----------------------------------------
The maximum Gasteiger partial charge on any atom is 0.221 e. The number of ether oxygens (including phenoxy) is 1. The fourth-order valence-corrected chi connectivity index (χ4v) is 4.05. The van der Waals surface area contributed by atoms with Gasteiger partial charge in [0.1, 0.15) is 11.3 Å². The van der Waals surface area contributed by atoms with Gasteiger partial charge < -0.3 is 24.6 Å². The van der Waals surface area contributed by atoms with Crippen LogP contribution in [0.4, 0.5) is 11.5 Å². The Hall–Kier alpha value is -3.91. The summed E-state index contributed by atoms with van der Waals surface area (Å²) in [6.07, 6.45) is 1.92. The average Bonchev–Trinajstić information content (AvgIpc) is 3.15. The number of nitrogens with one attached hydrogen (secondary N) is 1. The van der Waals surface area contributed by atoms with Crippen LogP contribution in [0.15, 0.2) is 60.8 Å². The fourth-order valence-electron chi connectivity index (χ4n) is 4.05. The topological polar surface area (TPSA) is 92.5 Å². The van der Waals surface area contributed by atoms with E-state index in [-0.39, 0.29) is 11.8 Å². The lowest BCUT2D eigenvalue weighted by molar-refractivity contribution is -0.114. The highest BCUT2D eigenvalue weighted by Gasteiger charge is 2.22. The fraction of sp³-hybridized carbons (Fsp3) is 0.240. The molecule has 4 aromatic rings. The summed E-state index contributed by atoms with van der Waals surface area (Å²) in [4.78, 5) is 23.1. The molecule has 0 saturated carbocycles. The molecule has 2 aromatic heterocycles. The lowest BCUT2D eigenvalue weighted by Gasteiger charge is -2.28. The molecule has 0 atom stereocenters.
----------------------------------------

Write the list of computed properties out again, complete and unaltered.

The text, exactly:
The maximum Gasteiger partial charge on any atom is 0.221 e. The number of ether oxygens (including phenoxy) is 1. The fourth-order valence-corrected chi connectivity index (χ4v) is 4.05. The van der Waals surface area contributed by atoms with Gasteiger partial charge in [0.1, 0.15) is 11.3 Å². The van der Waals surface area contributed by atoms with Gasteiger partial charge < -0.3 is 24.6 Å². The van der Waals surface area contributed by atoms with Crippen LogP contribution in [0.4, 0.5) is 11.5 Å². The Hall–Kier alpha value is -3.91. The summed E-state index contributed by atoms with van der Waals surface area (Å²) in [6.07, 6.45) is 1.92. The average Bonchev–Trinajstić information content (AvgIpc) is 3.15. The number of nitrogens with one attached hydrogen (secondary N) is 1. The van der Waals surface area contributed by atoms with Crippen LogP contribution in [0.15, 0.2) is 60.8 Å². The fourth-order valence-electron chi connectivity index (χ4n) is 4.05. The topological polar surface area (TPSA) is 92.5 Å². The van der Waals surface area contributed by atoms with E-state index in [-0.39, 0.29) is 11.8 Å². The lowest BCUT2D eigenvalue weighted by molar-refractivity contribution is -0.114. The highest BCUT2D eigenvalue weighted by Gasteiger charge is 2.22. The fraction of sp³-hybridized carbons (Fsp3) is 0.240. The molecule has 4 aromatic rings. The summed E-state index contributed by atoms with van der Waals surface area (Å²) in [4.78, 5) is 23.1. The molecule has 0 saturated carbocycles. The molecule has 2 aromatic heterocycles. The lowest BCUT2D eigenvalue weighted by Gasteiger charge is -2.28. The molecule has 0 atom stereocenters.